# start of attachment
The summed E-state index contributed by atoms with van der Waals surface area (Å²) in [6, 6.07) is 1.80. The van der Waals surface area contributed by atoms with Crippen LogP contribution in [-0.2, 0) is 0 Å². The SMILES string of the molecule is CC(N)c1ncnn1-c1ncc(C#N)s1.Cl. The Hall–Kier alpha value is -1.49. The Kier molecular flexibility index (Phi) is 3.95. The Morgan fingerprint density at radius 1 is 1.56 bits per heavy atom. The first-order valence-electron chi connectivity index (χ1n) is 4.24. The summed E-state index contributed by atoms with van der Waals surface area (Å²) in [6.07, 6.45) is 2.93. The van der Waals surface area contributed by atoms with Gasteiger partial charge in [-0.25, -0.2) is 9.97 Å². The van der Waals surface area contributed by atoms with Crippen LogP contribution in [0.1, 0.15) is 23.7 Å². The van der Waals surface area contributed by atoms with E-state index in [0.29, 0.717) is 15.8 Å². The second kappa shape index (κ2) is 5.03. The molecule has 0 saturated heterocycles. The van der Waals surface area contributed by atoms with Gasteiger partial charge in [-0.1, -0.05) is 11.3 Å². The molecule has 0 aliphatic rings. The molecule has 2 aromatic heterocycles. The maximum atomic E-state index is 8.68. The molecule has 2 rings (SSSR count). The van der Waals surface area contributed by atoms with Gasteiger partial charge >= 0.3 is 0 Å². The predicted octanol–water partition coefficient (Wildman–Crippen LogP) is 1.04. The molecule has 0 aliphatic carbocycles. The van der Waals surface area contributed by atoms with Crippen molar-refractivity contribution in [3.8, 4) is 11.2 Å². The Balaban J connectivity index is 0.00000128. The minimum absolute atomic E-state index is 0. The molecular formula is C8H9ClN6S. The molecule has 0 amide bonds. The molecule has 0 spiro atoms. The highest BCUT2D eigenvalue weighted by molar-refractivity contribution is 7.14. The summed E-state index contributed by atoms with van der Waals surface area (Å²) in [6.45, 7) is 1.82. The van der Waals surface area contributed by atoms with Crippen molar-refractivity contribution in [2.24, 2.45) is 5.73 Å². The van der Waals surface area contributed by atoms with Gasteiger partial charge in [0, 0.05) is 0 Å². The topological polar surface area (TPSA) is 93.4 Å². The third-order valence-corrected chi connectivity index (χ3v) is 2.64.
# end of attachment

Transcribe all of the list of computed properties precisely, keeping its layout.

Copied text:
The summed E-state index contributed by atoms with van der Waals surface area (Å²) in [6, 6.07) is 1.80. The van der Waals surface area contributed by atoms with Crippen LogP contribution in [-0.2, 0) is 0 Å². The SMILES string of the molecule is CC(N)c1ncnn1-c1ncc(C#N)s1.Cl. The Hall–Kier alpha value is -1.49. The Kier molecular flexibility index (Phi) is 3.95. The Morgan fingerprint density at radius 1 is 1.56 bits per heavy atom. The first-order valence-electron chi connectivity index (χ1n) is 4.24. The summed E-state index contributed by atoms with van der Waals surface area (Å²) in [6.07, 6.45) is 2.93. The van der Waals surface area contributed by atoms with Gasteiger partial charge in [-0.25, -0.2) is 9.97 Å². The van der Waals surface area contributed by atoms with Crippen LogP contribution in [0.1, 0.15) is 23.7 Å². The van der Waals surface area contributed by atoms with E-state index in [0.29, 0.717) is 15.8 Å². The second kappa shape index (κ2) is 5.03. The molecule has 0 saturated heterocycles. The van der Waals surface area contributed by atoms with Gasteiger partial charge in [-0.1, -0.05) is 11.3 Å². The molecule has 0 aliphatic rings. The molecule has 2 aromatic heterocycles. The maximum atomic E-state index is 8.68. The molecule has 2 rings (SSSR count). The van der Waals surface area contributed by atoms with Gasteiger partial charge >= 0.3 is 0 Å². The predicted octanol–water partition coefficient (Wildman–Crippen LogP) is 1.04. The molecule has 0 aliphatic carbocycles. The van der Waals surface area contributed by atoms with Crippen molar-refractivity contribution in [3.8, 4) is 11.2 Å². The Balaban J connectivity index is 0.00000128. The minimum absolute atomic E-state index is 0. The molecular formula is C8H9ClN6S. The molecule has 0 amide bonds. The molecule has 0 spiro atoms. The highest BCUT2D eigenvalue weighted by molar-refractivity contribution is 7.14. The summed E-state index contributed by atoms with van der Waals surface area (Å²) in [6.45, 7) is 1.82. The van der Waals surface area contributed by atoms with Crippen molar-refractivity contribution in [2.24, 2.45) is 5.73 Å². The van der Waals surface area contributed by atoms with Gasteiger partial charge in [0, 0.05) is 0 Å². The topological polar surface area (TPSA) is 93.4 Å². The third-order valence-corrected chi connectivity index (χ3v) is 2.64.